Room Impulse Response Measurement

SignalScope can acquire room impulse response data by direct capture ("Oscope") or using dual-channel analysis techniques ("Dual FFT").

In its Dual FFT Analyzer tool, SignalScope can measure the room impulse response using dual-channel FFT-based techniques. This approach enables RoomScope to acquire measurement data with high signal- to-noise ratios (SNR), even with little or no averaging (depending on the excitation signal used).

  • The Dual FFT tool can display the impulse response, squared impulse response, or frequency response magnitude of the room. The coherence may also be displayed, which provides an indication of the quality of the measurement, as a function of frequency. A coherence of 1.0 indicates that the measurement was uncontaminated by noise, nonlinearities, or time variance of the system under test (in this context, a room and the loudspeaker(s) and microphone used in the measurement).
  • The Dual FFT Analyzer options menu contains controls for its built-in signal generator, which can produce special excitation signals to excite the room or device under test (DUT).

The Ocope and Dual FFT tools include manual and automatic plot scaling, as well as a data cursor for obtaining precise signal information. Additionally, the current data in each tool can be saved to CSV, TXT, or MAT files. The analyzer display can also be saved to a high resolution PDF file.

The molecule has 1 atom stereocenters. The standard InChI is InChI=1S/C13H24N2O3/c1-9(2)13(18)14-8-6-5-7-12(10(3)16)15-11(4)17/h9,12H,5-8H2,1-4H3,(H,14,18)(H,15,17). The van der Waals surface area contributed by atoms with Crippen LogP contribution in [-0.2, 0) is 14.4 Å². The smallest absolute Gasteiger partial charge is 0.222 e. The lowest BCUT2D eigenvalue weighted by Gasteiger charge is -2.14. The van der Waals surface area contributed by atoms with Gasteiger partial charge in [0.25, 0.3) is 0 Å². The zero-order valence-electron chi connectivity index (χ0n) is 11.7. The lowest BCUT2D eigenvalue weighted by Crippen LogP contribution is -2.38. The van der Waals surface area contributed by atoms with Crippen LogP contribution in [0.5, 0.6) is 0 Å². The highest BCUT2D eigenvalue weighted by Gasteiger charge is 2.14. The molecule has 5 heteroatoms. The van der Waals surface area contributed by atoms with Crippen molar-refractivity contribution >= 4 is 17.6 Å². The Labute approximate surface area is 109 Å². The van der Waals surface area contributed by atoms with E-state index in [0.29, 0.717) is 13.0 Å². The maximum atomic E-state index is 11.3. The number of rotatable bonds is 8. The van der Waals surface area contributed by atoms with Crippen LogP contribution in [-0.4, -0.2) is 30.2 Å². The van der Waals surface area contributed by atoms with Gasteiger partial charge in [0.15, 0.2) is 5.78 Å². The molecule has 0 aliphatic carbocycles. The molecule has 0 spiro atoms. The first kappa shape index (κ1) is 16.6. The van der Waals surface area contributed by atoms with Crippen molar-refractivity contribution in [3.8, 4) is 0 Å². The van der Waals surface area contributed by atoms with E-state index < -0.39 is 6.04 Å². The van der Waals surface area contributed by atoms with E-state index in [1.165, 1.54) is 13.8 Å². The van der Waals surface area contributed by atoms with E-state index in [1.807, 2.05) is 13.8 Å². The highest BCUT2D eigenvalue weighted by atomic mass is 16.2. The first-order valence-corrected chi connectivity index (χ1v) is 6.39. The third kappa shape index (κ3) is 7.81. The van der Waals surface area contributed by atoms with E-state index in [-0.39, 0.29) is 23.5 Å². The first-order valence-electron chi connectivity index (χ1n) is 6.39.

Audio Input Path

The audio input path is automatically determined by iOS, according to the external audio hardware, if any, connected to your device (see audio routes).

On current iOS devices the audio input data is generally sampled at 48 kHz. Some audio input accessories may operate at lower sample rates, such as 44.1 kHz, or higher rates up to 192 kHz.

The three typical audio input paths are discussed in greater detail on the following pages:

Dual FFT

For more information, see the Dual FFT Analyzer's main and options pages.


Sometimes, it is more convenient to capture a room impulse response directly by using an impulsive noise to excite the room, such as a starter pistol, hand clap, or balloon pop. In the Oscope tool, different triggering options exist to facilitate the automatic capture of the impulse stimulus and the sound decay that follows.

A place to start may be to set Oscope's time scale to 20 ms/div to capture 2 seconds of data and to set Normal mode triggering with a threshold of 0.25 Pa.

For more information, see the Oscope's main and options pages.